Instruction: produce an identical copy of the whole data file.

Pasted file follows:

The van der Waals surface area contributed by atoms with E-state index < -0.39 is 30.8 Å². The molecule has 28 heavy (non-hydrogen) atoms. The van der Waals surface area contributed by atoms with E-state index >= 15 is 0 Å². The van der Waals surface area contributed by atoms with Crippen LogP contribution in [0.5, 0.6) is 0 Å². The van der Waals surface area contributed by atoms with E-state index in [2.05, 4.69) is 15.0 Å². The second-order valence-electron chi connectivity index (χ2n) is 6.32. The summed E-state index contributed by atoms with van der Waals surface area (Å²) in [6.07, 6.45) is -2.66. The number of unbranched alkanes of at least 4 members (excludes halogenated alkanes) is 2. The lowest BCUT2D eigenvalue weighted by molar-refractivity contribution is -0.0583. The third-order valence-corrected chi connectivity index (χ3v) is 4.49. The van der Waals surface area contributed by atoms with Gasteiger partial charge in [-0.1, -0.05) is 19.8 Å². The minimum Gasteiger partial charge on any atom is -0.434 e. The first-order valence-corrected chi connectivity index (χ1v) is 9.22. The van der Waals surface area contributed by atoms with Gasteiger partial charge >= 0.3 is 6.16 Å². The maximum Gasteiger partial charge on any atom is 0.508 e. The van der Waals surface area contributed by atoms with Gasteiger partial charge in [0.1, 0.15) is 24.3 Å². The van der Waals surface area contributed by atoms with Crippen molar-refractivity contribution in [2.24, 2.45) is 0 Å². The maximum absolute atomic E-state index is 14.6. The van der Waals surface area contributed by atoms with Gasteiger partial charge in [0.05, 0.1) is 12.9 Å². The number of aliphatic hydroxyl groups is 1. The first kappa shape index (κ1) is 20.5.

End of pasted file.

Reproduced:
The van der Waals surface area contributed by atoms with E-state index < -0.39 is 30.8 Å². The molecule has 28 heavy (non-hydrogen) atoms. The van der Waals surface area contributed by atoms with E-state index >= 15 is 0 Å². The van der Waals surface area contributed by atoms with Crippen LogP contribution in [0.5, 0.6) is 0 Å². The van der Waals surface area contributed by atoms with E-state index in [2.05, 4.69) is 15.0 Å². The second-order valence-electron chi connectivity index (χ2n) is 6.32. The summed E-state index contributed by atoms with van der Waals surface area (Å²) in [6.07, 6.45) is -2.66. The number of unbranched alkanes of at least 4 members (excludes halogenated alkanes) is 2. The lowest BCUT2D eigenvalue weighted by molar-refractivity contribution is -0.0583. The third-order valence-corrected chi connectivity index (χ3v) is 4.49. The van der Waals surface area contributed by atoms with Gasteiger partial charge in [-0.1, -0.05) is 19.8 Å². The minimum Gasteiger partial charge on any atom is -0.434 e. The first-order valence-corrected chi connectivity index (χ1v) is 9.22. The van der Waals surface area contributed by atoms with Gasteiger partial charge >= 0.3 is 6.16 Å². The maximum Gasteiger partial charge on any atom is 0.508 e. The van der Waals surface area contributed by atoms with Gasteiger partial charge in [0.1, 0.15) is 24.3 Å². The van der Waals surface area contributed by atoms with Crippen molar-refractivity contribution in [2.24, 2.45) is 0 Å². The maximum absolute atomic E-state index is 14.6. The van der Waals surface area contributed by atoms with Gasteiger partial charge in [0.05, 0.1) is 12.9 Å². The number of aliphatic hydroxyl groups is 1. The first kappa shape index (κ1) is 20.5.